Answer (C), metaphor, is the best choice. A metaphor is an implied comparison between two things. In the first stanza, Dickinson creates an implicit comparison between success and nectar (the sweet fluid produced by plants); since she does not use “like” or “as,” this type of comparison is called a metaphor, as opposed to a simile, which does. Choice (A), paradox, which means the poem contains contradictory ideas, may be true of the poem as a whole, but metaphor is the best choice for the specific lines three and four because of the implied comparison Dickinson draws between success and nectar. Choice (B), caesura, refers to a pause within the line, but these lines read without pause. Choice (D), dramatic monologue, is a poetic form written in first person in which the speaker is a character in the poem; however, the speaker of Dickinson’s poem does not act as a character in the poem. Choice (E), anaphora, is a rhetorical device using repetition, and this poem does not rely heavily on repetition.
Choice (C), 3 beats per line, is the best answer. With the syllables stressed, the first stanza reads:
SucCESS is COUNted SWEEtest
By THOSE who NE’ER sucCEED.
To COMPreHEND a NECTar
ReQUIres SORest NEED.
Note that there are three stressed syllables per line. The poem varies this structure in the second stanza, adding a fourth stressed syllable in the first line, but for the most part, Dickinson’s poem is written in iambic trimeter. “Iambic” refers to a pattern of syllables in which every other syllable is stressed. “Trimeter” means there are three beats per line.
Answer (A) is the best choice. Dickinson states the main argument of the poem in the first line and provides examples in the form of metaphors to develop that idea. Choice (B), cause and effect, is not the main logical organization of the poem, as this method usually involves isolating a main cause and explaining the effects that result from it. Choice (C), comparison and contrast, most often involves pointing out the similarities and differences between two things, which this poem does not do at length. Choice (D), chronological order, involves describing an event from its first to last moments. Dickinson’s poem focuses on multiple events and does not tell which happened first or last. Choice (E), description, usually examines the details of a single item or event; this poem, however, does not provide a great deal of detail for detail’s sake.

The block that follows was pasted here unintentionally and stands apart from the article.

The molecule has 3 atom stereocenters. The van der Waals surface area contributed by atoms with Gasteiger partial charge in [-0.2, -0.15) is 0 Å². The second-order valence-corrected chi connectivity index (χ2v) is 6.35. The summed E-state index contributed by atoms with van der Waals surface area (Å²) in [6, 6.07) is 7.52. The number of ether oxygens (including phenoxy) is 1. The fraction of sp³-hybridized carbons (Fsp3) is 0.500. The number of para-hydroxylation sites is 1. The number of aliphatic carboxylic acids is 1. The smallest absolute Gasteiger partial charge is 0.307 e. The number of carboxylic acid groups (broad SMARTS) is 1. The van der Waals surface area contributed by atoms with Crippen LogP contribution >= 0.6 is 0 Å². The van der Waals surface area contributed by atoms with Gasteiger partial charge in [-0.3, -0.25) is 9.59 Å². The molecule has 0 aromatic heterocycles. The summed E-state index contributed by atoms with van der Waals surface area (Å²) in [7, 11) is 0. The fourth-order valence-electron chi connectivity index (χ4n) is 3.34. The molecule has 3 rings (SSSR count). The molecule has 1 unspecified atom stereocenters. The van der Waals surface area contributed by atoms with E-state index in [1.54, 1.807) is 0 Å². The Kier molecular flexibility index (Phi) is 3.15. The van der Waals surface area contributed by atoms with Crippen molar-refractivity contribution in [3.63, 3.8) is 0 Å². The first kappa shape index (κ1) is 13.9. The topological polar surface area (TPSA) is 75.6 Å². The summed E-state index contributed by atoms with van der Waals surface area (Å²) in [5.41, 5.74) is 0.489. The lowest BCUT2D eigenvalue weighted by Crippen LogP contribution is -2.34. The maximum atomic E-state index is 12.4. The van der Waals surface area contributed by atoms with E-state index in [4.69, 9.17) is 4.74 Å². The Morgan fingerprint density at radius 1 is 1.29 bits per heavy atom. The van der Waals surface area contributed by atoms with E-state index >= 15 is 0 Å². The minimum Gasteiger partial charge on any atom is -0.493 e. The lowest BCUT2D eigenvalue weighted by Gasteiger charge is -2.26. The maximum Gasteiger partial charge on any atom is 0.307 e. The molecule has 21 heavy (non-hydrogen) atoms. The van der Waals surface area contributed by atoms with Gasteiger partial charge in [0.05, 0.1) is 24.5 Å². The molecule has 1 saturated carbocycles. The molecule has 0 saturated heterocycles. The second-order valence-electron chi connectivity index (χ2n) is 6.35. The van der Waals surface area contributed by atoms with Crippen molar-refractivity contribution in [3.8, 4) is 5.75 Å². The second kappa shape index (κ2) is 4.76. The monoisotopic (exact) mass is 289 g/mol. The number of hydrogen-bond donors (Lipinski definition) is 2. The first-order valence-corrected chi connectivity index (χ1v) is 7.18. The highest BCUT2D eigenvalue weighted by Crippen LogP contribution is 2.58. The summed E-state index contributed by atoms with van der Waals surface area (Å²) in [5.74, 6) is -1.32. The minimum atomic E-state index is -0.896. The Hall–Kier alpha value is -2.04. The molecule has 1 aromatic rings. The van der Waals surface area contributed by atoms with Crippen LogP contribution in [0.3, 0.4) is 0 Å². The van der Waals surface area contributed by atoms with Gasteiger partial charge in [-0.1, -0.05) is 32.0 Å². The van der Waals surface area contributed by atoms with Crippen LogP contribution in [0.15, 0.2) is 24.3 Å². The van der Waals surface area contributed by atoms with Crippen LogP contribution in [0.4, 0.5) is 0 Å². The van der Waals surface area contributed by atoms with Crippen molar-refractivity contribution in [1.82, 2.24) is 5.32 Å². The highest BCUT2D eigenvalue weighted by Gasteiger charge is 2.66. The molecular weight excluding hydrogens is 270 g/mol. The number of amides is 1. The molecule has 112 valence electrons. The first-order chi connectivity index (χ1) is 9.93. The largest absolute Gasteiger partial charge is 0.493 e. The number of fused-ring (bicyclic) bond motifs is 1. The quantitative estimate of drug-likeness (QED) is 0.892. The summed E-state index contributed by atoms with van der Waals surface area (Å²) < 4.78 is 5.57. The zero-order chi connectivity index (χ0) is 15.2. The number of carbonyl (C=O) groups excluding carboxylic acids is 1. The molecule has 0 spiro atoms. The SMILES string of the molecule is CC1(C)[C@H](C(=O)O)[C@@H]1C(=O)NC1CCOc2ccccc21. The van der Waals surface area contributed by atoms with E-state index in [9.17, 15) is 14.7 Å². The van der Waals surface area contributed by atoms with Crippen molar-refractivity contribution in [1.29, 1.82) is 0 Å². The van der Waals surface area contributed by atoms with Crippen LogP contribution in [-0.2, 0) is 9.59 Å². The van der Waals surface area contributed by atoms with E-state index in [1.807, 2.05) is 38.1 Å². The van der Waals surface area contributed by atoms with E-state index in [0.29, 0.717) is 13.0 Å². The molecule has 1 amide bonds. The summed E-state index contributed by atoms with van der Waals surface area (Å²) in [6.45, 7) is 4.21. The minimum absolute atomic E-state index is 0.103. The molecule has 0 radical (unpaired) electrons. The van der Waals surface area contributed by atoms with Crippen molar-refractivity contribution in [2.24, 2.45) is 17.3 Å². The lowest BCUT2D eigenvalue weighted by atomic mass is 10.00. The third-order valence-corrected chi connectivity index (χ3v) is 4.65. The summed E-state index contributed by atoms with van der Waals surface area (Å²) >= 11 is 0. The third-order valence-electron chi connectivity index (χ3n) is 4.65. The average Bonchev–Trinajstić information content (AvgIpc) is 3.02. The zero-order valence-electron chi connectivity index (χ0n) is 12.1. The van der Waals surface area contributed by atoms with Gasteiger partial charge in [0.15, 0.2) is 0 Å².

Interpretation I provides the best statement of the poem’s main argument. The poem provides metaphors to develop the idea that the loser understands success better than the victor. Interpretation II, which claims that one should accept defeat humbly, is pertinent to the topic of failure and may very well be a logical extension of the poem, but it is not the main concern of the poem itself. Interpretation III, which states that it is best to learn from the mistakes of others, is not especially relevant to the poem and is not the best interpretation of its main argument.
The poem’s rhyme scheme is choice (A), ABCB. The last words of each line in the first stanza are: “sweetest,” “succeed,” “nectar,” and “need.” Only the second and fourth of these words, “succeed” and “need,” rhyme with each another.